Guy Langley was born in Fowler, Calif. on July 8, 1939, the son of a painting contractor. He was educated locally, and graduated from Caruthers High School. He served as a military policeman from 1957-60 in the U.S. Army.
He was hired as a sheriff's deputy in 1962, and worked in the courts, jail, and on patrol. In 1970, he was promoted to sergeant, working in patrol and detectives for the next few years. In early 1974, he resigned from the department to challenge the twenty-year incumbent sheriff, Melvin Willmirth, on a platform calling for increased narcotics enforcement.
Langley was declared the winner of a close election in November 1974. He took office as sheriff on January 6, 1975, and resigned May 30, 1975. After leaving office, he worked at a car dealership, operated a motorcycle dealership, and farmed in the Monmouth district. The semi-retired father of three lives in Selma with his wife, Pat.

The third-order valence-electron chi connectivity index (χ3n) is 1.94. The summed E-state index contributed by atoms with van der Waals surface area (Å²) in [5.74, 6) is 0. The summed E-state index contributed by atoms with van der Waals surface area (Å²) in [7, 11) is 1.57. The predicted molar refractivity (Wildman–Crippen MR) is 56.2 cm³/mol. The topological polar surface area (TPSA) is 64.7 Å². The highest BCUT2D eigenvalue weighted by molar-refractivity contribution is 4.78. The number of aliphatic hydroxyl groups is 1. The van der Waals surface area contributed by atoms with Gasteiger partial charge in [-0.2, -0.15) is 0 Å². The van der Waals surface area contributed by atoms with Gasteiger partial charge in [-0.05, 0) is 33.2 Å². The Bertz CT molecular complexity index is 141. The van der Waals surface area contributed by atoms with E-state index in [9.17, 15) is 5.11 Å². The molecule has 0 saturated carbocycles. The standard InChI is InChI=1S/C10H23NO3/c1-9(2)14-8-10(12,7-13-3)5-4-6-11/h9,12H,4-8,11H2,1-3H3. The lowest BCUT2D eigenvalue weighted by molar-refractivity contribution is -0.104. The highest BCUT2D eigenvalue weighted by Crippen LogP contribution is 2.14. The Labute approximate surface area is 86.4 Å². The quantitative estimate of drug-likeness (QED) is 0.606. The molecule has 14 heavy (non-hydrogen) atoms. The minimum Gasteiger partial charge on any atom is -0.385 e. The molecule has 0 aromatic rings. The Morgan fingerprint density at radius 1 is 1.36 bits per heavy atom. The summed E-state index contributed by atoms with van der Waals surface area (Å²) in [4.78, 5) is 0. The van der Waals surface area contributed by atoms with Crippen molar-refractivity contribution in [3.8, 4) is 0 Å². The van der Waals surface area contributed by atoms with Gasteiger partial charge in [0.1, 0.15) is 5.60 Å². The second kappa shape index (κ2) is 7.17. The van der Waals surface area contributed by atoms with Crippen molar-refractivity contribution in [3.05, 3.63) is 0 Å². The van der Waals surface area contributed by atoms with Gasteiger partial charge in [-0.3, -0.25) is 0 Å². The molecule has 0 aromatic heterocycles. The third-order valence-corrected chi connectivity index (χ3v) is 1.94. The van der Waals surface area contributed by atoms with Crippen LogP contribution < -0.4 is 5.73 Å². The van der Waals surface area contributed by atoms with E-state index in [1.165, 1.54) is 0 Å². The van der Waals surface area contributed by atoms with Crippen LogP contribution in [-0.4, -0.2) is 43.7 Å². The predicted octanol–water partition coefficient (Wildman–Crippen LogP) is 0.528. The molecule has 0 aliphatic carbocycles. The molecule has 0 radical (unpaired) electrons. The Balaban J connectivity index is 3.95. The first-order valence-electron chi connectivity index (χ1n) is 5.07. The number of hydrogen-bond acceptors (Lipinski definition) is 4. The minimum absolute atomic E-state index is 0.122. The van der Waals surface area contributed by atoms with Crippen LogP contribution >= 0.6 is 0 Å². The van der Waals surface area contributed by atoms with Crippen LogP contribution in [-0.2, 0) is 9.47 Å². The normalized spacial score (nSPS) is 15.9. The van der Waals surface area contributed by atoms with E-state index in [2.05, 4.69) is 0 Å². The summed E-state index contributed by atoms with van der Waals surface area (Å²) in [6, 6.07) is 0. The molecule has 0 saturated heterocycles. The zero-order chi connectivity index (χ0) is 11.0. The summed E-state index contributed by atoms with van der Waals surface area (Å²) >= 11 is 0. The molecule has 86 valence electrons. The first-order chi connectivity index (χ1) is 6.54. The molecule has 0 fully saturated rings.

The sheriff's election of 1974 was rancorous and bitterly contested. Toward the end of the campaign, a Fresno City College criminology professor, C. Thomas Whitt, declared himself a write-in candidate. Whitt was initially believed to be the winner of the general election, but a recount handed the victory to Guy Langley. Suits were filed to overturn the election, which had been poorly administered by county election officials. In December, Langley and his campaign manager were indicted by the Fresno County Grand Jury over campaign funding irregularities. Sheriff Langley was sworn into office in January 1975. In March, a local judge overturned the results of the botched election, but the sheriff remained in office pending appeals. In May, Langley pled no contest to misdemeanor campaign financing charges and resigned his office. Undersheriff Hal McKinney was named acting sheriff and administered the department until he was appointed sheriff by the Board of Supervisors in July.
The major crimes of Sheriff Langley's brief tenure were six murders committed by the serial killer Felipe Martinez Garcia in Orange Cove.